A Duathlon for Runners?
If you are looking for a duathlon that has more running content than normal, the Ballbuster could be your thing.
Like triathlon, duathlons usually consist of 3 stages. They differ in their 1st stage, for triathlon it’s the swim, for duathlon it’s a run.
So a duathlon is run, bike run. Distances usually fall into standard categories: Sprint (5k, 20k, 2.5k), Standard (10k, 40k, 5k), Middle (10k, 60k, 10k), and Long (10k, 150k, 30k). The running stages in these categories account for roughly a quarter of the total distance.
The Ballbuster breaks with convention and loads the running stages to 40% total as follows: 8m (12.8k) run, 24m (38.4k), 8m.
This year, unfortunately for many, the bike wasn’t even needed at all.
What is the Ballbuster?
The Ballbuster is a duathlon comprising 5 laps of an 8-mile loop starting and ending on Box Hill in Surrey. The 1st and last laps are on foot, the middle 3 are cycled. Climbing Box Hill 5 times turns this unique duathlon into an iconic race. Staging the race in November adds the other complications of leaves on the road (often wet) and potentially cold temperature.
I’d entered the race last year and even bought a new (to me) bike for the purpose. But, after running a marathon a few weeks before with some hamstring niggles I ended up in a condition that meant I couldn’t participate. The Ballbuster subsequently became my focus for 2019.
In the past, I’ve been a fair-weather cyclist, running is my thing and has been since 1992. Over the years, I’ve usually cycled when the mercury hits 20 degrees or above. This year has been somewhat different with the Ballbuster on the horizon. I really needed to be prepared so that the cycling didn’t completely wipe me out for the final 8-mile run. There’s also the cut-off. Anyone not completing the 1st run and the 3-lap ride before 11am is forced to withdraw. Three hours to run 8 miles and cycle 24 shouldn’t be too hard, but there are complications, such as the weather, the hill, my age and my general lack of ability.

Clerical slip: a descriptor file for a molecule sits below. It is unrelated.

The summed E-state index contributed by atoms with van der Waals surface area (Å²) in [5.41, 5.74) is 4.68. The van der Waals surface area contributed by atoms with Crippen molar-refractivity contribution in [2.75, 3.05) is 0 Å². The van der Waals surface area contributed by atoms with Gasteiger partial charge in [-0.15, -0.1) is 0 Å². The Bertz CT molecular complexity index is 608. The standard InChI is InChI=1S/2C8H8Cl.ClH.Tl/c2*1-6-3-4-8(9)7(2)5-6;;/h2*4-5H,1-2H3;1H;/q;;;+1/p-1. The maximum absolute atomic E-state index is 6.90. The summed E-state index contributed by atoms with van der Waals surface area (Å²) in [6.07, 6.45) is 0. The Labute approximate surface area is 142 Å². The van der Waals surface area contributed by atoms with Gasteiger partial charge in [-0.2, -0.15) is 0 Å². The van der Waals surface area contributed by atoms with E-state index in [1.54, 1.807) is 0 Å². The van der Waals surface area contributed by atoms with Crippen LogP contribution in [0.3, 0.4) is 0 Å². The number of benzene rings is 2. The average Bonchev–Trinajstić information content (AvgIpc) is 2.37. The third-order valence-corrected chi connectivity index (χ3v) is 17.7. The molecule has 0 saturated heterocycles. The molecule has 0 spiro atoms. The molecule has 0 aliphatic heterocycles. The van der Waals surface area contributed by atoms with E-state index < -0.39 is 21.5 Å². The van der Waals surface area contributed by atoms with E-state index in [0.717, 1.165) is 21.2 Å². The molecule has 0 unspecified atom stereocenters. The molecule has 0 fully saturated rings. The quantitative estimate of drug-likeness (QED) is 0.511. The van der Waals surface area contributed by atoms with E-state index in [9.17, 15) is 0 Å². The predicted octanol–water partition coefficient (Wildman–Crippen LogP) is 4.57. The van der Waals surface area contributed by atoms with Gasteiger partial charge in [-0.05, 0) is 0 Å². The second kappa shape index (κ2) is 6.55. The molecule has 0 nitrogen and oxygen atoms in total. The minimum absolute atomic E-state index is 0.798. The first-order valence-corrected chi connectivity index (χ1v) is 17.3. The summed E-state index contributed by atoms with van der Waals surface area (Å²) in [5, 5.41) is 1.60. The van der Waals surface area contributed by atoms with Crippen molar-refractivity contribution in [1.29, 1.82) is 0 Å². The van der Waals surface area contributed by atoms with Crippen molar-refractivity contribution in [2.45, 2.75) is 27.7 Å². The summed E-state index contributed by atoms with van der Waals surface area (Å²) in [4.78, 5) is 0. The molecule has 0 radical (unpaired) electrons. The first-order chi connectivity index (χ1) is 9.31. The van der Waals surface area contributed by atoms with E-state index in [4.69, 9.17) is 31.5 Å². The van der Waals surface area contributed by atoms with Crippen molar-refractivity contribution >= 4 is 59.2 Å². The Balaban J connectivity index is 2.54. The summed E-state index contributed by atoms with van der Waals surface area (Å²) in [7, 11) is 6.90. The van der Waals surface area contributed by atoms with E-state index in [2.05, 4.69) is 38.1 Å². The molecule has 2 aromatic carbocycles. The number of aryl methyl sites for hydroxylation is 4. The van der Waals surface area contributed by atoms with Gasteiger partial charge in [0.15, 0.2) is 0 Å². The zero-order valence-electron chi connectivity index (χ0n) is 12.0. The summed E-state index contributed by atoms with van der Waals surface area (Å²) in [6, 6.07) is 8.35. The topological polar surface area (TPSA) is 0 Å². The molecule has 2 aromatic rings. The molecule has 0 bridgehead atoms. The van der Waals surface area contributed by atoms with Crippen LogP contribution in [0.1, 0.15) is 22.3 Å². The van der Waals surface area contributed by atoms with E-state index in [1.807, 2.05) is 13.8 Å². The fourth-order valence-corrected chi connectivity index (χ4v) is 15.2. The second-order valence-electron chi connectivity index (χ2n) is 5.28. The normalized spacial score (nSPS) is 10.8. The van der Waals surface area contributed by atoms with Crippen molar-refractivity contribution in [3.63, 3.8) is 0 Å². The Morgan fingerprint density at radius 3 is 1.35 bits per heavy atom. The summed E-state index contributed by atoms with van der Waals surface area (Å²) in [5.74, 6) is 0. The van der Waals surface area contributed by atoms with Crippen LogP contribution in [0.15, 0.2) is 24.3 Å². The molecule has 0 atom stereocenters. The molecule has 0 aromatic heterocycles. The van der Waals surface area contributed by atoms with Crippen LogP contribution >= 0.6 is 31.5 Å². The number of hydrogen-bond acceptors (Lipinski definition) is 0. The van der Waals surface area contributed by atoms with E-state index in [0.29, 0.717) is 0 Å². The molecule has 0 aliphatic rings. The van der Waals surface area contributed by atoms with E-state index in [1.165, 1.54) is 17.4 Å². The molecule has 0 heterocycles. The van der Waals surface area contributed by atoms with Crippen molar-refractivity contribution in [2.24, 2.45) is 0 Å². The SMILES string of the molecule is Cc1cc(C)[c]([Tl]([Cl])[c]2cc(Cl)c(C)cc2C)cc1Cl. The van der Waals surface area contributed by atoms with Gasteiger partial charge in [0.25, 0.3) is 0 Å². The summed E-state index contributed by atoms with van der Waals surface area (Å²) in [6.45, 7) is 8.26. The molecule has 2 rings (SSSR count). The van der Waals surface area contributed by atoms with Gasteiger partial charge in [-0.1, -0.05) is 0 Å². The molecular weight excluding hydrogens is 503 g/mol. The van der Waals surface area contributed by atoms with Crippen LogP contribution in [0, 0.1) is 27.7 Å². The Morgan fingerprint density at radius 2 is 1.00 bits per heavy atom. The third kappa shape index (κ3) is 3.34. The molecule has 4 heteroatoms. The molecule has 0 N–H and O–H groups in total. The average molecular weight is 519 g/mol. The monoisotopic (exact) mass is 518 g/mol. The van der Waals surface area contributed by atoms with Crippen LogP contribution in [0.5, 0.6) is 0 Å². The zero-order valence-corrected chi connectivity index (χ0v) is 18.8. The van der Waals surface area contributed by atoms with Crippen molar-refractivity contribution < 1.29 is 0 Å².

The event is in November so the weather can present real problems, especially so for the fair-weather cyclist. Then there’s the hill. Box Hill is an iconic climb, particularly since it was used in the road race in the London Olympics of 2012. It’s not particularly steep but this part-time cyclist was still expecting it to be a challenge to climb 3 times. Then there’s my age, 57. Most local running races are dominated by vets, but the Ballbuster sees decreasing participation in the older age groups, probably due to the strict cut-off. In recent years, not surprisingly, my running speed has naturally decreased.
So I really needed to get out on the wheels to train and find some hills. I also needed to get kitted out; the weather for the Ballbuster is very unpredictable and can have a huge effect on the experience. There’s not much I can do about the age.
The South Downs provided some useful hill training, and with some regular 20+ mile rides and a few over 50 I felt I was getting somewhere. The running was still quite slow, but I reckoned that with a solid effort I’d make the cut-off with a little time to spare. I’d just have to leave the final run to chance and battle round as best I could. I was probably training roughly 2-3 hours each of running and cycling per week.